Several UC Berkeley students — including junior Varsha Sarveshwar, Soli Alpert, who is taking a year off from UC Berkeley, senior Angelica Rodriguez and senior Uma Krishnan — and former City Council candidate Alfred Twu were elected in January and February to serve as state Assembly district delegates for the California Democratic Party.
Hoping to bring a young, progressive voice to the party, the new delegates will take active roles in voting for state-level candidate endorsements as well as party leadership. They will also have a voice in developing the party’s 2020 platform.
“Young people are more progressive but less likely to vote and have a voice in the party,” Alpert said. “Getting young people running for the party can fix both issues.”
Sarveshwar said she is “honored” to assume her new role as a delegate to Assembly District 15. She also serves as an alternate member of the Alameda County Democratic Party Central Committee, the president of Cal Berkeley Democrats and the political director of the California College Democrats.
Sarveshwar hopes to continue a tradition of progressive advocacy, adding that she is highly appreciative of California’s progressive politics. Previously, Sarveshwar managed City Councilmember Rigel Robinson’s successful campaign during the 2018 election.
“The California Democratic Party needs more young & progressive voices – people like Varsha represent the future of this state,” Robinson said in an email. “I’m so excited to see what she’ll bring to table as a CDP delegate.”
Alpert, who worked with Sarveshwar on Robinson’s political campaign and now serves as his legislative aide, hopes to increase the progressive voice in his community of Assembly District 15 with the Progressive-Labor Slate.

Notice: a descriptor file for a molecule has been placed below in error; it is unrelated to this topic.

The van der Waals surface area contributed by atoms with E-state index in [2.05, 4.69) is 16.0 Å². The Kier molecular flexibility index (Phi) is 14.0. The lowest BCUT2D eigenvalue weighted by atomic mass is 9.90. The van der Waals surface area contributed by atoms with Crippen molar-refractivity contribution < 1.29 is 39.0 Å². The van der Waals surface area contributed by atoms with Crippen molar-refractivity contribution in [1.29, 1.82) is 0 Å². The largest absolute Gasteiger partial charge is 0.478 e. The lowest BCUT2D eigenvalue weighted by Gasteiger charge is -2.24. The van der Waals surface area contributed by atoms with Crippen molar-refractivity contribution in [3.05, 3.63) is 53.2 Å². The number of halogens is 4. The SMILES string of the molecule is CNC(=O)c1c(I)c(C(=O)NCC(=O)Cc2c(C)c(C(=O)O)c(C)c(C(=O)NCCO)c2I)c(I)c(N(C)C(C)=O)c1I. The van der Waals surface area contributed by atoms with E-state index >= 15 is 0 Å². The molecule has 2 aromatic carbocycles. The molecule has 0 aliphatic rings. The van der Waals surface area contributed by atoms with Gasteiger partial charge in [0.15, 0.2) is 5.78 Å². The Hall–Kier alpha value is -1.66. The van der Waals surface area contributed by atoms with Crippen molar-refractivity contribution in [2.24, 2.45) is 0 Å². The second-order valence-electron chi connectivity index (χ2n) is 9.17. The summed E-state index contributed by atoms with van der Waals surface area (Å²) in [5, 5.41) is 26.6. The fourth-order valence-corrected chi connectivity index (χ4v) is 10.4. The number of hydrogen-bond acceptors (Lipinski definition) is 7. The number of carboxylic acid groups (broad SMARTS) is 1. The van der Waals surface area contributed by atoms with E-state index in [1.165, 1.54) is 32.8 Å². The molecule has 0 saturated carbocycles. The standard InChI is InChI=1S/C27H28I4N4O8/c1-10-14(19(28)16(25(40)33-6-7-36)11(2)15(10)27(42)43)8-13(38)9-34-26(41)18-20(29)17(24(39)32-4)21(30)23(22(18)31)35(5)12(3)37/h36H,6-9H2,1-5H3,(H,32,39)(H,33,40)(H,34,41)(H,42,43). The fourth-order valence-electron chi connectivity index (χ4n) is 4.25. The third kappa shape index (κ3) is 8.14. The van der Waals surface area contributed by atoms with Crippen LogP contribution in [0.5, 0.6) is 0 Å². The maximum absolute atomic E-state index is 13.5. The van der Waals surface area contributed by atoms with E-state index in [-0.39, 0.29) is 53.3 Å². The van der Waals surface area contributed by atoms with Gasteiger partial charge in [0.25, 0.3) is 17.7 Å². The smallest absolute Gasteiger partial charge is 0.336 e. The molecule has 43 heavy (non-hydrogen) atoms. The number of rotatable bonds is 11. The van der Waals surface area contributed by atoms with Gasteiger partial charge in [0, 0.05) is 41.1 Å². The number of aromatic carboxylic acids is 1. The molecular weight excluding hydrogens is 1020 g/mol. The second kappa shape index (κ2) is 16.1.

Alpert also stressed the importance of grassroots legislation and the need for Assembly District Election Meetings to be more accessible to the average voter.
Twu, who uses they/them pronouns, was also recently elected to serve as a delegate for Assembly District 15, and they are also a member of the Progressive Labor Slate. Twu mentioned specific focuses on the Black Lives Matter movement, the Green New Deal and rent control as the main issues they are hopeful the California Democratic Party will address.
Rodriguez, who represents Assembly District 32 after winning more than 75 percent of the vote in early January, also addressed low voter turnouts. She said she ran primarily to represent marginalized communities, adding that her parents do not engage in politics largely because they fall into an unrepresented, marginalized community.
“The Democratic Party prides itself on inclusivity, but it has a problem with accessibility,” Rodriguez said. “It waits for us to get involved.”
After winning the delegate position with the highest margin in Assembly District 22’s history, Krishnan said she is also passionate about increasing the voices of those who are underrepresented and hopes to focus on enacting new environmental legislation and increasing voter turnout.
Krishnan added that she is looking forward to providing input on the election of the new chair of the Democratic Party. She aims to make sure the chair is truly representative of the party itself.
“The Democratic Party needs a lot of work and improvement,” Sarveshwar said. “I am very excited to be a part of the movement that is working to change that.”